Intel lays the foundation for 20-GHz chips

Intel lays the foundation for 20-GHz chips

Intel Corp. is developing tinier and faster transistors that will keep increasing microprocessor performance, projecting chip speeds of 20 GHz or faster in six years.

The company has dubbed its new transistor architecture the TeraHertz because of its speed, said Gerald Marcyk, director of components research for Intel Labs in Hillsboro, Ore. Marcyk and his colleagues are presenting their findings to the 2001 IEEE International Electron Devices Meeting this week in Washington.

To make microprocessors run at a clock speed of 20 to 25 GHz by 2007, individual transistors will need to switch on and off roughly 1 trillion times per second. Intel will start incorporating the new transistor designs into microprocessors around the year 2005, Marcyk said. The goal is to build chips that have 25 times as many transistors as today's processors and 10 times the speed without any increase in power consumption.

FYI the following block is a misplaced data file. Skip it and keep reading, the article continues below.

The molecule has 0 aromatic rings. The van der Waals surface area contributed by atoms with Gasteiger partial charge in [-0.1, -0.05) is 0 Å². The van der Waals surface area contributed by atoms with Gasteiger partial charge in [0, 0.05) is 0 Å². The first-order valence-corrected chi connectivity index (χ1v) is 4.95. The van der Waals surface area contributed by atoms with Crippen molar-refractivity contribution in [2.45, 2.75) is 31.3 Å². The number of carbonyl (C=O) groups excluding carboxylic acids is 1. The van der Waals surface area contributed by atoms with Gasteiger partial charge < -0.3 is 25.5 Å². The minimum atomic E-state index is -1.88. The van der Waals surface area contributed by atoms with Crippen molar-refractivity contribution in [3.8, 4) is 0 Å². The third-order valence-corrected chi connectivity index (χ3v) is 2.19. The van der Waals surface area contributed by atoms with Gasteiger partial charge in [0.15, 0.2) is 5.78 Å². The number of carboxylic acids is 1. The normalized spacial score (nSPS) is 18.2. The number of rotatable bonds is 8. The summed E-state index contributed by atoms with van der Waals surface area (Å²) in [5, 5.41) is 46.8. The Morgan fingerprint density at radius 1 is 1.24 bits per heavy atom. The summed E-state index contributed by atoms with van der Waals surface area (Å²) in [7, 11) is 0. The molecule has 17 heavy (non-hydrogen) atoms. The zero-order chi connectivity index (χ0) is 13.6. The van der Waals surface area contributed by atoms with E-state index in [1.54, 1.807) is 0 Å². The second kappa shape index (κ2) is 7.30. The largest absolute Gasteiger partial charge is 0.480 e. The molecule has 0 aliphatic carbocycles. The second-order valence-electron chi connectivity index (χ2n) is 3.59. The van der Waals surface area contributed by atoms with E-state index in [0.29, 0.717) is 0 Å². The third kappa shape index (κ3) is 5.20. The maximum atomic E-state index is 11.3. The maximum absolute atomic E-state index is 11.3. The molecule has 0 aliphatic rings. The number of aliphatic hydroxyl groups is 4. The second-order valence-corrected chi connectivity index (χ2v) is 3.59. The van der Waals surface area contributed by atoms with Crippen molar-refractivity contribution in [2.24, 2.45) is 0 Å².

The transistor advances should help the processor industry extend Moore's law through the end of this decade, Marcyk said. In 1965, Gordon Moore, now Intel chairman emeritus, predicted that the number of transistors per microprocessor would double every 18 to 24 months for the foreseeable future, and the prediction has held roughly true over the years.

The key to miniaturizing transistors is reducing the leakage of electrical current from the transistors, Marcyk said. The technology exists to make a layer of insulating silicon dioxide just three atoms thick, but electrons can tunnel through that thickness, raising a processor's power consumption and draining power from a notebook PC's battery.

Intel developed a new type of insulator that can be layered more thickly than silicon dioxide but with the same capacitance, reducing current leakage by a factor of 10,000, Marcyk said.

In another type of problem, called sub-threshold leakage, the proximity of the so-called source and drain electrodes within a single transistor can make current flow even when the device is switched off. The Intel researchers made a 'subtle but important change in transistor structure' that reduces this type of current leakage by a factor of 100, Marcyk said.


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